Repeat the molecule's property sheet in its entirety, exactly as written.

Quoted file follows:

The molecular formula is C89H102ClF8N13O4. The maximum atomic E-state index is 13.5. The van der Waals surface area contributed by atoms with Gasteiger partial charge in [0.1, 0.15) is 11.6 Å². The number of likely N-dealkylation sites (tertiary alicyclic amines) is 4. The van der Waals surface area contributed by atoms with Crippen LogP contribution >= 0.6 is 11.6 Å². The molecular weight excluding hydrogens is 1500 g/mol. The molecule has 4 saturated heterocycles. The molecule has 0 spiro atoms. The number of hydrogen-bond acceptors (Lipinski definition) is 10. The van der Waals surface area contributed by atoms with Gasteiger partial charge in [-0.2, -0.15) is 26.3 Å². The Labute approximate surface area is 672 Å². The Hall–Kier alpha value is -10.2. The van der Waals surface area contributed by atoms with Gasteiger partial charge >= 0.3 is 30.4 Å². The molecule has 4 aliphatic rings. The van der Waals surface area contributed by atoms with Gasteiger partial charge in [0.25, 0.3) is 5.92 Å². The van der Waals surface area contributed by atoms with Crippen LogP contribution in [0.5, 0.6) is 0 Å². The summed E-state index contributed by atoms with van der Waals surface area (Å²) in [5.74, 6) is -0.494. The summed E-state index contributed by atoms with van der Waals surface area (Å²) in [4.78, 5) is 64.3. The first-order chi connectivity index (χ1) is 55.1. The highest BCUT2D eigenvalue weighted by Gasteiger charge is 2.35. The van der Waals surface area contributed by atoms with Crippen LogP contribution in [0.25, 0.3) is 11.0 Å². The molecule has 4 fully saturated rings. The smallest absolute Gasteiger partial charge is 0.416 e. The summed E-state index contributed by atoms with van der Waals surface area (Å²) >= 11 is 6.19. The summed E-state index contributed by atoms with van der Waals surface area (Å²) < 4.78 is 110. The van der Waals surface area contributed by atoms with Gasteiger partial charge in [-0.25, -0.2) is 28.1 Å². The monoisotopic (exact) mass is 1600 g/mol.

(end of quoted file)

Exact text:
The molecular formula is C89H102ClF8N13O4. The maximum atomic E-state index is 13.5. The van der Waals surface area contributed by atoms with Gasteiger partial charge in [0.1, 0.15) is 11.6 Å². The number of likely N-dealkylation sites (tertiary alicyclic amines) is 4. The van der Waals surface area contributed by atoms with Crippen LogP contribution >= 0.6 is 11.6 Å². The molecular weight excluding hydrogens is 1500 g/mol. The molecule has 4 saturated heterocycles. The molecule has 0 spiro atoms. The number of hydrogen-bond acceptors (Lipinski definition) is 10. The van der Waals surface area contributed by atoms with Gasteiger partial charge in [-0.2, -0.15) is 26.3 Å². The Labute approximate surface area is 672 Å². The Hall–Kier alpha value is -10.2. The van der Waals surface area contributed by atoms with Gasteiger partial charge >= 0.3 is 30.4 Å². The molecule has 4 aliphatic rings. The van der Waals surface area contributed by atoms with Gasteiger partial charge in [0.25, 0.3) is 5.92 Å². The van der Waals surface area contributed by atoms with Crippen LogP contribution in [0.5, 0.6) is 0 Å². The summed E-state index contributed by atoms with van der Waals surface area (Å²) in [5.74, 6) is -0.494. The summed E-state index contributed by atoms with van der Waals surface area (Å²) in [4.78, 5) is 64.3. The first-order chi connectivity index (χ1) is 55.1. The highest BCUT2D eigenvalue weighted by Gasteiger charge is 2.35. The van der Waals surface area contributed by atoms with Crippen LogP contribution in [0.25, 0.3) is 11.0 Å². The molecule has 4 fully saturated rings. The smallest absolute Gasteiger partial charge is 0.416 e. The summed E-state index contributed by atoms with van der Waals surface area (Å²) >= 11 is 6.19. The summed E-state index contributed by atoms with van der Waals surface area (Å²) < 4.78 is 110. The van der Waals surface area contributed by atoms with Gasteiger partial charge in [-0.25, -0.2) is 28.1 Å². The monoisotopic (exact) mass is 1600 g/mol.